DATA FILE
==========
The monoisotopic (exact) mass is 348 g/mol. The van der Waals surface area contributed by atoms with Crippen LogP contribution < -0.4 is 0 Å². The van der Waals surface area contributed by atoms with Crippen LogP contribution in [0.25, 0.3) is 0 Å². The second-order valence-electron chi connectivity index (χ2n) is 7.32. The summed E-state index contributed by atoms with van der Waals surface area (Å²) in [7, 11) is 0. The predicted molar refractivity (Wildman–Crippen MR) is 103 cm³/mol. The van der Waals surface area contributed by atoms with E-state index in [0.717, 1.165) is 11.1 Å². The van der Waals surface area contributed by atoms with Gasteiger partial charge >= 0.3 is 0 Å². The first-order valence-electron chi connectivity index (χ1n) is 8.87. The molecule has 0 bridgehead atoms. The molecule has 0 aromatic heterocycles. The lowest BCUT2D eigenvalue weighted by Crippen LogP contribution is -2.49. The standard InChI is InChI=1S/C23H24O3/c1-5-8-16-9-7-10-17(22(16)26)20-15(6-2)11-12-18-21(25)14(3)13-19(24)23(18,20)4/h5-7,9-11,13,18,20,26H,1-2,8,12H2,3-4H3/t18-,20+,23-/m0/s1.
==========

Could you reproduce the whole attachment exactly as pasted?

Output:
The monoisotopic (exact) mass is 348 g/mol. The van der Waals surface area contributed by atoms with Crippen LogP contribution < -0.4 is 0 Å². The van der Waals surface area contributed by atoms with Crippen LogP contribution in [0.25, 0.3) is 0 Å². The second-order valence-electron chi connectivity index (χ2n) is 7.32. The summed E-state index contributed by atoms with van der Waals surface area (Å²) in [7, 11) is 0. The predicted molar refractivity (Wildman–Crippen MR) is 103 cm³/mol. The van der Waals surface area contributed by atoms with E-state index in [0.717, 1.165) is 11.1 Å². The van der Waals surface area contributed by atoms with Gasteiger partial charge >= 0.3 is 0 Å². The first-order valence-electron chi connectivity index (χ1n) is 8.87. The molecule has 0 bridgehead atoms. The molecule has 0 aromatic heterocycles. The lowest BCUT2D eigenvalue weighted by Crippen LogP contribution is -2.49. The standard InChI is InChI=1S/C23H24O3/c1-5-8-16-9-7-10-17(22(16)26)20-15(6-2)11-12-18-21(25)14(3)13-19(24)23(18,20)4/h5-7,9-11,13,18,20,26H,1-2,8,12H2,3-4H3/t18-,20+,23-/m0/s1.